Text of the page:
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I am new to a time-series model. I try to improve my knowledge by practising. I understand the stationary for the time-series model. I read many papers and tutorials regarding removing the trends. However, sometimes, I see that the authors fit a linear trend to the data. I have provided two examples below. From the plots, there are clear increasing patterns in the data. But the linear trends do not fit the data well. Is that Ok? In other words, the linear trends did not follow the fluctuation in the data. Is that because the focus here is to show the overall trend, which is the increasing one?

Please note that for the first plot, the authors remove the trend!

[Here][1] here

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2 Answers 2

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But the linear trends do not fit the data well. Is that Ok?

Yes, that is absolutely fine. No one would seriously expect a simple linear model to fit these time series' well.

In other words, the linear trends did not follow the fluctuation in the data. Is that because the focus here is to show the overall trend, which is the increasing one?

The lines you fitted show an overall increasing trend, but you can't say much more than that. There is some limited utility in explaining the data within these time ranges. Extrapolation outside the time range would be not be a good idea.

If you want better fitting modeld you may need to look at autoregressive models, moving average models and conditional heteroskedasticity models.

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  • $\begingroup$ Thank you for your help. It is really good. I just found these plots at the published paper (the first) and at stack overflow (the second). So, I just wonder, especially for the first one, why do the authors did not fit more complex trends? NB: the author remove the trend. $\endgroup$
    – Maryam
    Jul 20, 2020 at 9:12
  • $\begingroup$ So, what I really would like to understand is, can I fit a linear trend to show an overall increasing trend, especially when I need to remove the trend? $\endgroup$
    – Maryam
    Jul 20, 2020 at 9:14
  • $\begingroup$ I can't comment on why the authors didin't fit more complex models. That would be a question for them. $\endgroup$ Jul 20, 2020 at 9:17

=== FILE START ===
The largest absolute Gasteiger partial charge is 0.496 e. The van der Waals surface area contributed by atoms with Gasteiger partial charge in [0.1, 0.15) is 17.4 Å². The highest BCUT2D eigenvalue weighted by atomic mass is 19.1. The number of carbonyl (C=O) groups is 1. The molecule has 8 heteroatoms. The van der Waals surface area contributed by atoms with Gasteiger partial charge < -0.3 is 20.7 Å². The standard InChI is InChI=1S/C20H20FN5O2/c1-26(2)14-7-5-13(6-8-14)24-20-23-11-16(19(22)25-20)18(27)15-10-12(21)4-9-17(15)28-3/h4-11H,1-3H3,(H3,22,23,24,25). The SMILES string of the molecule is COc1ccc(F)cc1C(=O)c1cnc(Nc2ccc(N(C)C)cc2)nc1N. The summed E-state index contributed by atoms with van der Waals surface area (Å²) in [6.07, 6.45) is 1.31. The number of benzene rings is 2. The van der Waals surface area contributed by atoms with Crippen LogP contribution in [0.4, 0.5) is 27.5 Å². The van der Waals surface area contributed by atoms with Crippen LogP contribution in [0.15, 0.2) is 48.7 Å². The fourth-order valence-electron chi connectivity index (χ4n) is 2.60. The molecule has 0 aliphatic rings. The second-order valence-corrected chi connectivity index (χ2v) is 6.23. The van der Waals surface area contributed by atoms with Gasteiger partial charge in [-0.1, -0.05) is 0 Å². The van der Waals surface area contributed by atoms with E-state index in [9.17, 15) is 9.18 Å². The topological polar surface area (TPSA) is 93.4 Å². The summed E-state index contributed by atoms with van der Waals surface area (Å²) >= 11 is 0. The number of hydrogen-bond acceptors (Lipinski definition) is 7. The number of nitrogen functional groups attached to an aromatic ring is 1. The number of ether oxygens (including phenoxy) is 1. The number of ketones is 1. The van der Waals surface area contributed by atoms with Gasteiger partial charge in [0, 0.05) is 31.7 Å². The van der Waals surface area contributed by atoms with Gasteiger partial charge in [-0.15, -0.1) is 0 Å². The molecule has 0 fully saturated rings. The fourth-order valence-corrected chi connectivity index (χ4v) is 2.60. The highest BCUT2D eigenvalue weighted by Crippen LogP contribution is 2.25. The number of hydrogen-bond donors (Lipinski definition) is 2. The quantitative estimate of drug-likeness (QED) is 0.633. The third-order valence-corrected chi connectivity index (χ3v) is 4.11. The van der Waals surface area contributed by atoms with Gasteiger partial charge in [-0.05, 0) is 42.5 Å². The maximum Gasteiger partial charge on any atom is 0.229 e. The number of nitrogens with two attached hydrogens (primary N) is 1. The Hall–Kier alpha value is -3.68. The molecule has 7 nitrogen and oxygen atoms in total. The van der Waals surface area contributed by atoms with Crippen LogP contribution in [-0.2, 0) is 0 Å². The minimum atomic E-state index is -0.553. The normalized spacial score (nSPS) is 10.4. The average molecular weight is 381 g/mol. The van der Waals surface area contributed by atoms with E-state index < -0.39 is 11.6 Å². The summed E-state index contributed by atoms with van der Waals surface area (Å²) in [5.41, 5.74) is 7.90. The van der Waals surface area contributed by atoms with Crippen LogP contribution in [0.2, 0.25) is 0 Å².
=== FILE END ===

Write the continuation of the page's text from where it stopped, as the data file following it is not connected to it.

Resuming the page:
• $\begingroup$ I don't undestand you 2nd question $\endgroup$ Jul 20, 2020 at 9:17
  • $\begingroup$ I mean: Suppose I have a data similar to the posted plot. Suppose further I would like to show the trend before removing it. So, is it Ok to only show the overall trend? Or I must apply the best fit model even if I plan to remove the trend. $\endgroup$
    – Maryam
    Jul 20, 2020 at 9:31
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The linear trends look about right. The issue is you have seasonality in your data (at least in the rental data - there doesn't appear to be seasonality in the stock price data). This is, there is a cyclic effect due to the time of year/day of the week or some other repeating time.For instance, in your rental data there are more rents in the summer months - if this is a holiday let then this makes complete sense, lots of people go for a holiday/vacation in the summer and less so in the winter.

Dealing with seasonality is as simple as including factor terms in your mean function. At the moment, your mean function is $$f(t) = \beta_0 + \beta_1 t.$$ You should add in seasonal components $$f(t) = \beta_0 + \beta_1 t + s_t$$ where $s_t$ is the 'season' we are in at time $t$. This could be a typical season (summer/winter/spring/autumn), a month, day of the week, or any other sensible cyclic 'time'. You need to define the seasons in a way that makes sense for the data (like in the rental data, using months or standard seasons seems appropriate).

Another important thing to think about is the error structure in the data. Errors in time series are correlated so a linear regression, although good for 'de-trending' the data, isn't the best for prediction. You need to find a suitable error structure for your data too. ARIMA models will be a good starting point for this.

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    $\begingroup$ I am guessing that the latter plot is the closing value of Apple's stocks by judging on the y-axis label. In that case (i.e. if it is a stock value), a seasonal effect will likely not make any sense. Even without knowing this, I have a hard time seeing any seasonal effect in the latter plot like what you are referring to. $\endgroup$ Jul 20, 2020 at 8:24
  • $\begingroup$ I can't really see seasonality in the first plot, but it is certainly in the first plot. I'll go edit to clarify that I meant seasonality only really present in rental data $\endgroup$
    – jcken
    Jul 20, 2020 at 8:26
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    $\begingroup$ Thre is 2 years of data for the first plot. There probably is seasonality since we know that it is rentals, but there isn't much hope of modelling it with 2 years of data. $\endgroup$ Jul 20, 2020 at 9:01

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